Unveiling the Orbital Texture of 1T-TiTe$_2$ using Intrinsic Linear Dichroism in Multidimensional Photoemission Spectroscopy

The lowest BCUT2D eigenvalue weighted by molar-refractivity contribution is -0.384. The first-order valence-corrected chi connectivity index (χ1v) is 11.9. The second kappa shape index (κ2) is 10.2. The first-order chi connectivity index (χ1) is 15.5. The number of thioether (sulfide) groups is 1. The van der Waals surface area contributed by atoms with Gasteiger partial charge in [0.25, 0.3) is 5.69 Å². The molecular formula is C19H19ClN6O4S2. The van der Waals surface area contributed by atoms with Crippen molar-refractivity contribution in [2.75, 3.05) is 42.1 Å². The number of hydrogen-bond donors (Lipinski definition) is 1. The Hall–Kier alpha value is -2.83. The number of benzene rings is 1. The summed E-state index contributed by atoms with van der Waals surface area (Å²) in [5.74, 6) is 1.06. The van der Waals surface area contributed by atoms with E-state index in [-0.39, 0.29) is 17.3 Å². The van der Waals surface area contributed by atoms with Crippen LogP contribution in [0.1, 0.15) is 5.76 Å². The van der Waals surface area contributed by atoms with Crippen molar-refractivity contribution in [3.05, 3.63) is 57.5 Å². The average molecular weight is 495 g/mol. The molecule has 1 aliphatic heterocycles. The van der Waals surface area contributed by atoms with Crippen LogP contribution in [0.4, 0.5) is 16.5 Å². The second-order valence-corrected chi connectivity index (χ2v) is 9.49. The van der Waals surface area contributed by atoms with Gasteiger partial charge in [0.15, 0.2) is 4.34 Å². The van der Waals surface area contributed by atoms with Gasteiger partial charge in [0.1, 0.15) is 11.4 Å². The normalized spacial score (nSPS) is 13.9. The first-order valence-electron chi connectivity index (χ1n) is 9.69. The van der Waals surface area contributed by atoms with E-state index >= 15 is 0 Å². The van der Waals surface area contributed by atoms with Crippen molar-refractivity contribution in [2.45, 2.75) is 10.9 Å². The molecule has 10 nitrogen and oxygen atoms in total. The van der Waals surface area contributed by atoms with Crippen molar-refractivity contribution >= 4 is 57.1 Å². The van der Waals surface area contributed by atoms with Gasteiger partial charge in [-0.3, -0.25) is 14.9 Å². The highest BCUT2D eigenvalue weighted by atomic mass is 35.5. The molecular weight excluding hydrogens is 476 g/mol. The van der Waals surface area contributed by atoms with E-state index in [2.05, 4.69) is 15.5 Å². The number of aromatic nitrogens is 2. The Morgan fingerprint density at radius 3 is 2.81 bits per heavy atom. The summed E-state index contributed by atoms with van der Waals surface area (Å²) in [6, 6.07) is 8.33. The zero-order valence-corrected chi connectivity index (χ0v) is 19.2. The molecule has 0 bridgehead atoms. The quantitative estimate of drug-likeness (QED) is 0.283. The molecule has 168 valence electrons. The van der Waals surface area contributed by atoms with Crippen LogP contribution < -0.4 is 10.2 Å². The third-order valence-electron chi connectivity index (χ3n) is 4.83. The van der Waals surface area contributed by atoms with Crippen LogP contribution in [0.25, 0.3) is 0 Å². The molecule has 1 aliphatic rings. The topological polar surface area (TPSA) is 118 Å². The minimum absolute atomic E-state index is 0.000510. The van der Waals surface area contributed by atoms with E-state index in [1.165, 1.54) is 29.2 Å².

The momentum-dependent orbital character in crystalline solids, referred to as orbital texture, is of capital importance in the emergence of symmetry-broken collective phases, such as charge density waves as well as superconducting and topological states of matter. By performing extreme ultraviolet multidimensional angle-resolved photoemission spectroscopy for two different crystal orientations linked to each other by mirror symmetry, we isolate and identify the role of orbital texture in photoemission from the transition metal dichalcogenide 1T-TiTe2. By comparing our experimental results with theoretical calculations based on both a quantitative one-step model of photoemission and an intuitive tight-binding model, we unambiguously demonstrate the link between the momentum-dependent orbital orientation and the emergence of strong intrinsic linear dichroism in the photoelectron angular distributions. Our results represent an important step towards going beyond band structure (eigenvalues) mapping and learning about electronic wavefunction and orbital texture of solids by exploiting matrix element effects in photoemission spectroscopy.